Initially sold to law enforcement groups, the flashlights have since been marketed to the U.S. military. They now are present in all 1,580 of the Army’s Abrams tanks. Another acquisition is Las Vegas-based American Paving Preservation.

“That’s true diversification,” Maschhoff said. “The people here know we have those companies, but that’s all. They don’t deal with it. (GNP) is a different strategy. It does truly connect and tie into things we do.”

The Maschhoffs recently opened an office in St. Louis, largely in order to accommodate customers from around the country and internationally. That office is populated by 27 employees.

The company employs 38 people in its environmental department and recently added a full-time lawyer to its legal staff.

“We’re the only one of the top 10 pork producers who haven’t had a lot of mud on us,” Ken Maschhoff said.

While the family business has come a long way from the hands-on pork operation of 20 years ago, the focus is similar.

Ken Maschhoff serves as chairman of the board and sits on boards of companies owned by The Maschhoffs. Dave Maschhoff also spends a lot of time at the Carlyle headquarters, though he also travels as a consultant to feed mill groups.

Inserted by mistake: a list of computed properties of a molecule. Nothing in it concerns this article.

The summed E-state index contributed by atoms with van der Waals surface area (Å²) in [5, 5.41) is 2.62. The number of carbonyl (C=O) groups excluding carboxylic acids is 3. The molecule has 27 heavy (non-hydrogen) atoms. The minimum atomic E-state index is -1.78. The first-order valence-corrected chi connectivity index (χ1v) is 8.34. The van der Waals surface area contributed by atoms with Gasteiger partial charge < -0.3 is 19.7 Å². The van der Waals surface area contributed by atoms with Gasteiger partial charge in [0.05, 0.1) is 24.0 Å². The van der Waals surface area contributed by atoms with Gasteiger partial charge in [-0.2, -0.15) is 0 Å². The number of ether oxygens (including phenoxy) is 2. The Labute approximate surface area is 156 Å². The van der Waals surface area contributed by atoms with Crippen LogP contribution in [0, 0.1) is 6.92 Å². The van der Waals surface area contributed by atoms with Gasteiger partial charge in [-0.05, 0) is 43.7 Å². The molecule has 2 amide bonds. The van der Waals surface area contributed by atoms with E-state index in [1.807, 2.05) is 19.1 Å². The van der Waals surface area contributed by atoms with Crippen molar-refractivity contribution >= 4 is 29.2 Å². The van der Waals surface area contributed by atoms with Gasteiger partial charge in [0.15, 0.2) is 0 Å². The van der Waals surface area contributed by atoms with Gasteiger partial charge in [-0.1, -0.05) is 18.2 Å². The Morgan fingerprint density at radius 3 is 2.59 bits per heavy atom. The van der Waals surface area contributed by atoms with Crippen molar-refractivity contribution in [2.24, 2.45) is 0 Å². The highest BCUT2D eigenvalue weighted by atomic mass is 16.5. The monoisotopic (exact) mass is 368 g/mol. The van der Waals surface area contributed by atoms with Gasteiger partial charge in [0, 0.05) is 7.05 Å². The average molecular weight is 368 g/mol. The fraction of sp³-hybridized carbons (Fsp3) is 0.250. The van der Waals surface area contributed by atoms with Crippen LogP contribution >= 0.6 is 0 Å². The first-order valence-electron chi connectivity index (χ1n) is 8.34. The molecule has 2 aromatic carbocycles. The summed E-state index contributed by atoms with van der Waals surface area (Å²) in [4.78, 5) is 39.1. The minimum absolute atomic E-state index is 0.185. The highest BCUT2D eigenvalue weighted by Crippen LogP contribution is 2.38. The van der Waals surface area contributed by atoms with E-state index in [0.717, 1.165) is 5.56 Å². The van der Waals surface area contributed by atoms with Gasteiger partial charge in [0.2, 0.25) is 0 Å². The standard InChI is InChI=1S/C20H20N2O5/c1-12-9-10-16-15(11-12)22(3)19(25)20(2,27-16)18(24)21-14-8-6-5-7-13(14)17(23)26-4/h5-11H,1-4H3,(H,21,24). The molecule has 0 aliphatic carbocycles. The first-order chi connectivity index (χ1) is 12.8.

“We’re all here most days,” Ken Maschhoff said. “All four of us are basically doing the same things we did 20 years ago.”

Obviously, the owners have had to adjust to some differences in their daily schedules. Julie Maschhoff, who heads up the company’s public relations arm, also spends time on the road through education and lobbying efforts.

The idea of going public is not one that the Maschhoff family is seriously contemplating.

“Only if there were an opportunity from synergies standpoint and growth opportunity that made so much sense that we should do that,” Ken Maschhoff said. “There is probably enough downside to making that choice. I would not want to say never. But at the same token, we’ve enjoyed being private and we continue to grow that way. There are no outside investors. It’s just Julie and me, and Dave and Karen.”